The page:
Even Red Sox folks in Fort Myers seem to be embarrassed by the offseason

By | February 18, 2024

Even Red Sox folks in Fort Myers seem to be embarrassed because it originally appeared on NBC Sports Boston this offseason

FORT MYERS, Fla. – Greetings from a week of training in Florida, where the Red Sox begin their search for… what exactly? To exist? John Henry want to save some money? Fill Fenway Park with tourists? As Ned Martin used to say, “Mercy.”

Let’s start with the atmosphere. That’s a subjective concept usually applied to the clubhouse, but in this case it’s more educational to zoom out to an organizational level, where the word that comes to mind is “embarrassed.”

Talk to enough people on the team and it becomes clear that they know they haven’t done remotely enough to compete during an uninspiring offseason. Some of it is behavior, reflected in a sheepishness to discuss their hopes for the season. Some of it is what’s not being said: everyone claiming – even in the background – that this group will surprise us. And some of it is more explicit, suggesting that fans aren’t the only ones frustrated with the franchise’s direction.

It’s not hard to read between the lines, even if we’re just analyzing public comments. Chief baseball officer Craig Breslow declined to say the team will make the playoffs, which initially came across as a leadership failure but now looks more like someone choosing not to lie. Manager Alex Cora declined comment when asked if he wanted to be here next season. The best conclusion Kenley Jansen could muster about the club’s postseason chances was: “You never know, right?”

Even potential savior Theo Epstein, the only ray of hope in an otherwise bleak winter, arrived conveniently after he could do something about 2024.

Hope is eternal unless it is smothered by the palpable malaise that envelopes your spring training complex. Breslow admitted that the offseason didn’t pan out the way he hoped or expected, especially in the starting rotation. After promising to rebuild, the Red Sox somehow entered the spring at a net loss, replacing questionable veterans James Paxton and Chris Sale with questionable veteran Lucas Giolito.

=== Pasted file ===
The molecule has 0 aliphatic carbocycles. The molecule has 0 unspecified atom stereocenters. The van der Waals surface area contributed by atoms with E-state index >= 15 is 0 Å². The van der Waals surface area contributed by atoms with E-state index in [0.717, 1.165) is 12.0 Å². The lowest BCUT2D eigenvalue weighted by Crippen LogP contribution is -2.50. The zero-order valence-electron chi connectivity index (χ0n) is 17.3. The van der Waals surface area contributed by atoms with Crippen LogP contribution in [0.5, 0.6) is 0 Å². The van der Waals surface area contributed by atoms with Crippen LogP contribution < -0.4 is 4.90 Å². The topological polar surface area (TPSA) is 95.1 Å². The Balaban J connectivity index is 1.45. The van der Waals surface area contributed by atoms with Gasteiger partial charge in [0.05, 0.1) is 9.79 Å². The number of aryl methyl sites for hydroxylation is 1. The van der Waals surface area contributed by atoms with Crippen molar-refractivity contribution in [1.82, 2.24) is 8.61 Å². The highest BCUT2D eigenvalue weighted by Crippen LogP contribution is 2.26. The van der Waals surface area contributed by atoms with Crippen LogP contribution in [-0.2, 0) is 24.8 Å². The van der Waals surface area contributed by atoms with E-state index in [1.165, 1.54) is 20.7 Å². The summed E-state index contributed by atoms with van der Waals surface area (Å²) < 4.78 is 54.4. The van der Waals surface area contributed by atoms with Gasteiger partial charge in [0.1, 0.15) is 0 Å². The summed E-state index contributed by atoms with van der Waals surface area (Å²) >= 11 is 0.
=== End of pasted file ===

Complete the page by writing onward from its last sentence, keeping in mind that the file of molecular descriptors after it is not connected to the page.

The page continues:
Meanwhile, both World Series winner Jordan Montgomery and reigning National League Cy Young Award winner Blake Snell remain unsigned, with no indication the Red Sox plan to make a move. It’s just par for the course for an offseason that no one is defending because it’s indefensible.

If anything, the past four months have made it clear where exactly the problem lies, and it doesn’t lie with the chief baseball officer. When Breslow achieves similar results to predecessor Chaim Bloom, we should place the blame higher up on the masthead.

That’s owner John Henry, and there’s no replacing him. Although CEO Sam Kennedy and Chairman Tom Werner have publicly worn it, this is clearly Henry’s show. He wants to build from within, avoid the high demands of free agency and, most importantly, reduce costs while competing with the mid-market payroll.

That’s why it’s unlikely the team will even surpass last year’s $225 million figure, and it’s why persistent rumors have dogged Jansen and his $16 million salary all winter. Such a move wouldn’t improve their current situation, but that’s not really the point, right?

I have the distinct feeling that if it were mainly up to Werner, the Red Sox would have put in more effort this winter. Why claim that the team plans to go ‘full throttle’ when he knew it was a lie that would only boomerang in his face?

He is a TV guy who wants to sell an attractive TV product. He recently emphasized that the ownership group is still “in step,” but after twenty years together we should not be surprised if such a profound change in organizational philosophy is not embraced unanimously.

The inability to inspire has trickled down to the clubhouse, where the stakes are as low as I’ve seen in 25 years of covering the Grapefruit League. Remove the uniforms and move JetBlue Park to Arizona, and the Red Sox could be the Royals, to whom they fittingly just traded a useful member of their bullpen (John Schreiber) for a pitching prospect who won’t help this year. (To be clear, I like the deal.)

Spring training is traditionally a time of hope, but also with underlying tension. Players fight for jobs, contracts, attention, respect, safety, etc… There is very little of that here. Outside of younger Ceddanne Rafaela pushing for the starting job at center and a group of interchangeable arms vying for the last few spots in the rotation, the roster is both mediocre and settled. That’s a terrible combination. If Trevor Story hadn’t been there to rally the troops, the Red Sox might be the most anonymous team in baseball.

That’s what words are for when you’re a fan. “Disgusting,” “disgraceful,” and “demoralizing” come to mind. But if you work for the team and are honest about the current state of affairs, there’s really only one way to describe it:


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